Putin is mostly demonized in the West. Nothing says this more than the fact that Time’s Adi Ignatius spent three and a half hours with the man, yet in the article we hear as many quotes from Garry Kasparov than from Putin. The response from the American political class on Putin’s recognition was predictable. Republican Presidential candidate Mit Romney called Time’s move “disgusting” instead designating the US military viceroy in Iraq General David Petraeus as more worthy. John McCain also thought Petraeus was a better pick. All McCain sees in Putin is “three letters – a K, a G and a B.” Then in his cowboy way McCain stated ““I would have had a much stronger response to Mr. Putin a long time ago.” If elected, it seems that hubris might get the better of McCain too.
But there you have it. Time has spoken and not without sparking controversy. That’s one thing it as its Person of the Year have in common. Putin is controversial the world over. And like Time, we can certainly count on him to continue speaking.
By Sean — 11 years ago
Winston Churchill was never without an insightful quip about Russia. In 1939, he made his famous Russia is “a mystery wrapped inside an enigma.” Just when you think he couldn’t top that, at some point he made this apt observation: “Watching clans in Russia is like watching dogs fighting under a carpet.” If Winston was right, and I think he was, where is Michael Vick when you need him?
For almost five months now, the Kremlin dogs have been clawing and biting each other under the carpet. The Western media has been slow to tune into the show except for a few notable exceptions. The first is the Eurasian Daily Monitor‘s Jonas Bernstein. His veterinarian skills are unmatched when it concerns the machinations of the Russia’s top dogs tumbling under the rug. His articles have been essential in discerning who are the pits and who are the poodles, and who is lockjawed around whose neck.
The Moscow Times and the eXile have also been on the cutting edge of the siloviki’s clan tiffs. The Times‘ retrospective on Putin’s Legacy is a must read. Nabi Abdullaev’s “How Putin Put the Kremlin on Top” chronicles the reinstitution of the “power vertical.” Francesca Mereu’s “Putin Made Good on Promise to FSB” charts the return of the FSB to their rightful place at the top of the Russian hierarchy. When put together, you get a glimpse at how Putin and his boyars made Russia the fighting pit for their under carpet wrangling.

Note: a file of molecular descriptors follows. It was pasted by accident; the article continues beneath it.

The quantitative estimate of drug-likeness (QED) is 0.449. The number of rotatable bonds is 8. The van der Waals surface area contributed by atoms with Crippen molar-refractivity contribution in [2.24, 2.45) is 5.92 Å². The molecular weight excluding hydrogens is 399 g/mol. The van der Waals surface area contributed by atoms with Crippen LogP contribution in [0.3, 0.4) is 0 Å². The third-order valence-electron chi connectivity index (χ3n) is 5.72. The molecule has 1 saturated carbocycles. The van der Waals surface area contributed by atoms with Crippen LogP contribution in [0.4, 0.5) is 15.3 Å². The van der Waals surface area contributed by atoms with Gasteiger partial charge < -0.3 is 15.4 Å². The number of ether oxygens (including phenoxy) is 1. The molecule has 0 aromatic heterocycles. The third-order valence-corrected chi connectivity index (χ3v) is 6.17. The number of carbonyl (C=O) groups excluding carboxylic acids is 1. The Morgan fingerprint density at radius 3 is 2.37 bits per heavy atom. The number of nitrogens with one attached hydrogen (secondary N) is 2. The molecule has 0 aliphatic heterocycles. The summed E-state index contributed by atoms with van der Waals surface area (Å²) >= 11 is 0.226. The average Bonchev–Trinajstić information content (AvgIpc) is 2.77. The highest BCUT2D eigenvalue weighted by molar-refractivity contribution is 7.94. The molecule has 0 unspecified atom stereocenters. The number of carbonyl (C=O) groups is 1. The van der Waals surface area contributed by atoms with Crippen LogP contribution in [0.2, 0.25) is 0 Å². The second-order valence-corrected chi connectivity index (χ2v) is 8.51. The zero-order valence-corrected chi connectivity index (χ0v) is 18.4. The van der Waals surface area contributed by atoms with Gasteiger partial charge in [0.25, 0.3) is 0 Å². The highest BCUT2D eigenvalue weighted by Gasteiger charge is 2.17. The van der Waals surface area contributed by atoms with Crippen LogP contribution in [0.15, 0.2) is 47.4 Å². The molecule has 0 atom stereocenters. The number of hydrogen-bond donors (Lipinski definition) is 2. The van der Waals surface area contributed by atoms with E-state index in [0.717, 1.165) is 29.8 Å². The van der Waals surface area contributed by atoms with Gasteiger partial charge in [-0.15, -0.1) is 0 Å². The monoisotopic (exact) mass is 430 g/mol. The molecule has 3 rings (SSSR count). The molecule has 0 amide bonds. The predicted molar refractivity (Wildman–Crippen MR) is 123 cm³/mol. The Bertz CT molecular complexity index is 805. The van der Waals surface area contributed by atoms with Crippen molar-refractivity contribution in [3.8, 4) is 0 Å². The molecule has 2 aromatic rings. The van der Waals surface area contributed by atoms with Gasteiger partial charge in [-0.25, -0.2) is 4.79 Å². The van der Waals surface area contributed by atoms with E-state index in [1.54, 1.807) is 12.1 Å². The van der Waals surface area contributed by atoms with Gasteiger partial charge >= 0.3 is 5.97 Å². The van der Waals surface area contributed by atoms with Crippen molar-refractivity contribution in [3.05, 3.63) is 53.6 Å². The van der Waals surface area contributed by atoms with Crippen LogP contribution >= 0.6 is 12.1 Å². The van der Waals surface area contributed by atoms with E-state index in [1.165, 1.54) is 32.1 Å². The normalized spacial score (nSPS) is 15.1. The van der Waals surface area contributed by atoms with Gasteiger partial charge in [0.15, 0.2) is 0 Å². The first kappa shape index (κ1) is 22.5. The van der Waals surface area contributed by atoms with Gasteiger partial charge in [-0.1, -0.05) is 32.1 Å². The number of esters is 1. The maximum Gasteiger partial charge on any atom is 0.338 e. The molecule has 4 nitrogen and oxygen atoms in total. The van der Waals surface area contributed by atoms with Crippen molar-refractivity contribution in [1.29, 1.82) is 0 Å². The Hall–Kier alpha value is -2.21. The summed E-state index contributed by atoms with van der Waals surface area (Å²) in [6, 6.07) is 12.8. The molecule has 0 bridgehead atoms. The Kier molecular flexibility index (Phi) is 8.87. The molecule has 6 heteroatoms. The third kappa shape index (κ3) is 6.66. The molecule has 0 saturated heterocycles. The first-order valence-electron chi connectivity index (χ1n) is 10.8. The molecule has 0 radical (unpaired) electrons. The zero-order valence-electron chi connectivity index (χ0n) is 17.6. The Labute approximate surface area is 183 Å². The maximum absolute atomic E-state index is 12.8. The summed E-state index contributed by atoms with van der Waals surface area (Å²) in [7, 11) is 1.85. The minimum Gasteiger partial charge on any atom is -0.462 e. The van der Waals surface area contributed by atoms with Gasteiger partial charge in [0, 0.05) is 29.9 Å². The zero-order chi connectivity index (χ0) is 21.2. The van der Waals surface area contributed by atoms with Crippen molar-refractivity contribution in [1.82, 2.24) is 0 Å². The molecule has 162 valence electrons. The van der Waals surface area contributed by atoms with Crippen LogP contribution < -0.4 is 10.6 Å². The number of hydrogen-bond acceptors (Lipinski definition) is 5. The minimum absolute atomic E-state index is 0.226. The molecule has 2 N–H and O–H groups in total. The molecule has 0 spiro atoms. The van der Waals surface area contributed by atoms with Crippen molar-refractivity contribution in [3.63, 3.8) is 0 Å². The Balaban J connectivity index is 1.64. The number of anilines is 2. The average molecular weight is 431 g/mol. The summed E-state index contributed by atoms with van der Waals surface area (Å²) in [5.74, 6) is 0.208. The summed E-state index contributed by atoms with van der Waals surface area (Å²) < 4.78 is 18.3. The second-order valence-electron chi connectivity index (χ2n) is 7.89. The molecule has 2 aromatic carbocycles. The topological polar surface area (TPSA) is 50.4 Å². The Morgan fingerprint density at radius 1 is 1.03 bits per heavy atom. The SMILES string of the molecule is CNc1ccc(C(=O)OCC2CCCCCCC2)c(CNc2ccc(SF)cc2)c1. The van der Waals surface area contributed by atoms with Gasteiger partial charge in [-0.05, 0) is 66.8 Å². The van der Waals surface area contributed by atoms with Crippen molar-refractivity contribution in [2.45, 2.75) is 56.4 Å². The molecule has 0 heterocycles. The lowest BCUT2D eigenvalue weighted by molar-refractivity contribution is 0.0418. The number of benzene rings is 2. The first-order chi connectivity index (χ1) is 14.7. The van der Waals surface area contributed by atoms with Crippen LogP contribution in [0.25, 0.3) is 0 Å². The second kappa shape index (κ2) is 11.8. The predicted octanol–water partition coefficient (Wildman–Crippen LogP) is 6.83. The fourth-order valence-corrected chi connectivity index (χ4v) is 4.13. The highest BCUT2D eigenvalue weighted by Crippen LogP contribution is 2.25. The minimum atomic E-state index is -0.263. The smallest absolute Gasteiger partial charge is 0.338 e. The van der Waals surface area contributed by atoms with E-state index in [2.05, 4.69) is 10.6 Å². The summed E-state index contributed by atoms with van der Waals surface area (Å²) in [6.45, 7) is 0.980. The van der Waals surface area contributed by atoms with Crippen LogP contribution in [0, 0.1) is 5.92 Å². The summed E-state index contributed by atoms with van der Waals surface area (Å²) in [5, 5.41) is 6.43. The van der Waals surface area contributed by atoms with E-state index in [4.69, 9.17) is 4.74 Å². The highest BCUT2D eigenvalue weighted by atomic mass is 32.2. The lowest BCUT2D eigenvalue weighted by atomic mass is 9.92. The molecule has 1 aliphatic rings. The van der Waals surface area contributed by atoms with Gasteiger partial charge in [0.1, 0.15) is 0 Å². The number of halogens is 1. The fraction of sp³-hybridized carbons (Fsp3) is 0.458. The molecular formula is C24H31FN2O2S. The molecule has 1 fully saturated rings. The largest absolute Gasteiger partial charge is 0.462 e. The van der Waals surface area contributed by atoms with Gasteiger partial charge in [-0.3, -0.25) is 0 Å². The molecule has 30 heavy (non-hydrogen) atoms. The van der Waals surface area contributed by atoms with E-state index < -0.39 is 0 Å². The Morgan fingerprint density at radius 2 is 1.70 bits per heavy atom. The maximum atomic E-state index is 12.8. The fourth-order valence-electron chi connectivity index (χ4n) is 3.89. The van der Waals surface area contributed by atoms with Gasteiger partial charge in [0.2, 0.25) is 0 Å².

The eXile also has its finger on the pulse or maybe it’s better to say a ringside seat at the pit. Mark Ames’ “Siloviki Clan War Heats Up” and “The Kremlin’s Clan Warfare: The Putin Era Ends” are good places to go for determining the betting line.
Thankfully, more and more Western news outlets are starting to tune into the fractious spectacle. Take Gregory Feifer’s report “Russian Clans Drive Kremlin Infighting” on NPR as a good recent example.
Things appear to have been quiet in the Clan War since the holidays. One strange episode was an alleged recording of a bathhouse conversation between Putin, Anatoli Chubais, and Aleksey Kudrin (I’ve provided a .pdf copy of the whole Forum.msk article and recording transcript here. The translation is from JRL#23). A transcript of the recording was first published on the liberal site Ezhednevyi zhurnal. It was quickly denounced as a Sechin clan forgery and EZh was accused of being their tool in a black PR campaign against Putin. I don’t know how you can think that the recording isn’t anything but a forgery. I love the “your gang . . .” followed by “Tolya, my colleagues. Didn’t I make myself clear.” Take the following as an example:
Chubais: Let me remind you that seven years ago we reached a general understanding. We would help you carry out liberal reforms. We advanced a counter-condition. Your gang…
Chubais: …Colleagues, of course, would keep the whole administrative system under control. Right?
Putin: Right, of course. And isn’t it true, everything was really well thought out?!
Chubais: Are you kidding?! Let’s total it up. The reforms went to the devil, the state machinery is in ruins, and your gang…
Putin: Tolya (nickname for Anatoliy), my colleagues. Didn’t I make myself clear?
Chubais: I’m sorry, Vladimir Vladimirovich, your colleagues. After all, it is clear to everyone that they are colleagues.
Putin: Don’t be conceited, just go on.
Chubais: Well then, so your colleagues stole so much that no one in this country…
Putin: In our country, Tolya, in our country! What kind of Anglicisms they are! Lousy liberals! Agents of influence!
Chubais: Of course, in our country… no one in our country has ever dreamed of such pillage, so vast and massive.
Putin: Aren’t you exaggerating?
Chubais: And how much, in your opinion, am I exaggerating?
Putin: Okay, not so much, go on.
Chubais: Vladimir Vladimirovich, the scale of their assets and their illegality is substantial. They need to be protected, they need to protect themselves. And there is the professional deformation: they know no restrictions on their means. Surely you know about this?
Putin: What are you hinting at?
Chubais: Sorry, I misspoke. I meant to say, surely you understand what I have in mind?
Putin: Let’s suppose so. Go on.
Chubais: Up to this point, we have helped you help us preserve the balance…
Putin: But you blurted it out. And I realized it!
Chubais: I was figuring on that. Now the balance is upset. You know about that better than others. And they have gotten out from under your control.
This may well be a feeble attempt to get at Putin. But I suspect the real struggle will take place after the March elections. Will Medvedev move against Sechin and send him to an early political retirement? What role will Putin play as Dmitiri’s consigliere? At any rate, there only a few more weeks left of calm before the possible storm.
By Sean — 1 year ago